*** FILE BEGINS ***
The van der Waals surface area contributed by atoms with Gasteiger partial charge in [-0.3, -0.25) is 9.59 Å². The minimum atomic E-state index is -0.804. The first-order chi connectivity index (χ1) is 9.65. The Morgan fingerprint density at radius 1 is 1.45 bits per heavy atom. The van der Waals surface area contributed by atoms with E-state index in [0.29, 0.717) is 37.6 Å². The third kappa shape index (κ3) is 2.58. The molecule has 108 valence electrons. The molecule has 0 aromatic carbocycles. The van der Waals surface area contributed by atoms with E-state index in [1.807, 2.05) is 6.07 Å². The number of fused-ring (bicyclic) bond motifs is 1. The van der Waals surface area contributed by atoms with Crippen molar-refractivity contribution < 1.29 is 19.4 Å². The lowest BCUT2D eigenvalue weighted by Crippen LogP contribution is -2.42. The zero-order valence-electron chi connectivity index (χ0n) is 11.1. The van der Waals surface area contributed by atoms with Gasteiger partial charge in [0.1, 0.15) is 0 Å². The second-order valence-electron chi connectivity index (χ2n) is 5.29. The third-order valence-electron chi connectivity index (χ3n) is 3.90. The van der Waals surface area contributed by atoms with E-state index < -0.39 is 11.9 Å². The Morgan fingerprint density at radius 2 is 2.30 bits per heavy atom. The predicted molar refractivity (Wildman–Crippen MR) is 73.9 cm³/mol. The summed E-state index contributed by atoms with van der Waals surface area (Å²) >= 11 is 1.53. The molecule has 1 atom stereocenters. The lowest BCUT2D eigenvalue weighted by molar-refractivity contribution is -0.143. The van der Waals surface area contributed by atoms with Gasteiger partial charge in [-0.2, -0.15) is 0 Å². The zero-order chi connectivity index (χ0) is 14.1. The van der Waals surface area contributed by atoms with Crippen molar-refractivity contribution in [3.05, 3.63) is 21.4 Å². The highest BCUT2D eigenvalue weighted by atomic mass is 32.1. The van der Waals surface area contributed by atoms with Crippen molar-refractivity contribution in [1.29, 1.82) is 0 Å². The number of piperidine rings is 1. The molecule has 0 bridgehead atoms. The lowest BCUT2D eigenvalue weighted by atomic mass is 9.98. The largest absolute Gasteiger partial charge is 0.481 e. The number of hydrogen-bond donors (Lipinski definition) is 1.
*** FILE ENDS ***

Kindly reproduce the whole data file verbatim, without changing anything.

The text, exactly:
The van der Waals surface area contributed by atoms with Gasteiger partial charge in [-0.3, -0.25) is 9.59 Å². The minimum atomic E-state index is -0.804. The first-order chi connectivity index (χ1) is 9.65. The Morgan fingerprint density at radius 1 is 1.45 bits per heavy atom. The van der Waals surface area contributed by atoms with E-state index in [0.29, 0.717) is 37.6 Å². The third kappa shape index (κ3) is 2.58. The molecule has 108 valence electrons. The molecule has 0 aromatic carbocycles. The van der Waals surface area contributed by atoms with E-state index in [1.807, 2.05) is 6.07 Å². The number of fused-ring (bicyclic) bond motifs is 1. The van der Waals surface area contributed by atoms with Crippen molar-refractivity contribution < 1.29 is 19.4 Å². The lowest BCUT2D eigenvalue weighted by Crippen LogP contribution is -2.42. The zero-order valence-electron chi connectivity index (χ0n) is 11.1. The van der Waals surface area contributed by atoms with Gasteiger partial charge in [0.1, 0.15) is 0 Å². The second-order valence-electron chi connectivity index (χ2n) is 5.29. The third-order valence-electron chi connectivity index (χ3n) is 3.90. The van der Waals surface area contributed by atoms with E-state index < -0.39 is 11.9 Å². The Morgan fingerprint density at radius 2 is 2.30 bits per heavy atom. The predicted molar refractivity (Wildman–Crippen MR) is 73.9 cm³/mol. The summed E-state index contributed by atoms with van der Waals surface area (Å²) >= 11 is 1.53. The molecule has 1 atom stereocenters. The lowest BCUT2D eigenvalue weighted by molar-refractivity contribution is -0.143. The van der Waals surface area contributed by atoms with Gasteiger partial charge in [-0.2, -0.15) is 0 Å². The zero-order chi connectivity index (χ0) is 14.1. The van der Waals surface area contributed by atoms with Crippen molar-refractivity contribution in [3.05, 3.63) is 21.4 Å². The highest BCUT2D eigenvalue weighted by atomic mass is 32.1. The van der Waals surface area contributed by atoms with Crippen molar-refractivity contribution in [1.29, 1.82) is 0 Å². The number of piperidine rings is 1. The molecule has 0 bridgehead atoms. The lowest BCUT2D eigenvalue weighted by atomic mass is 9.98. The largest absolute Gasteiger partial charge is 0.481 e. The number of hydrogen-bond donors (Lipinski definition) is 1.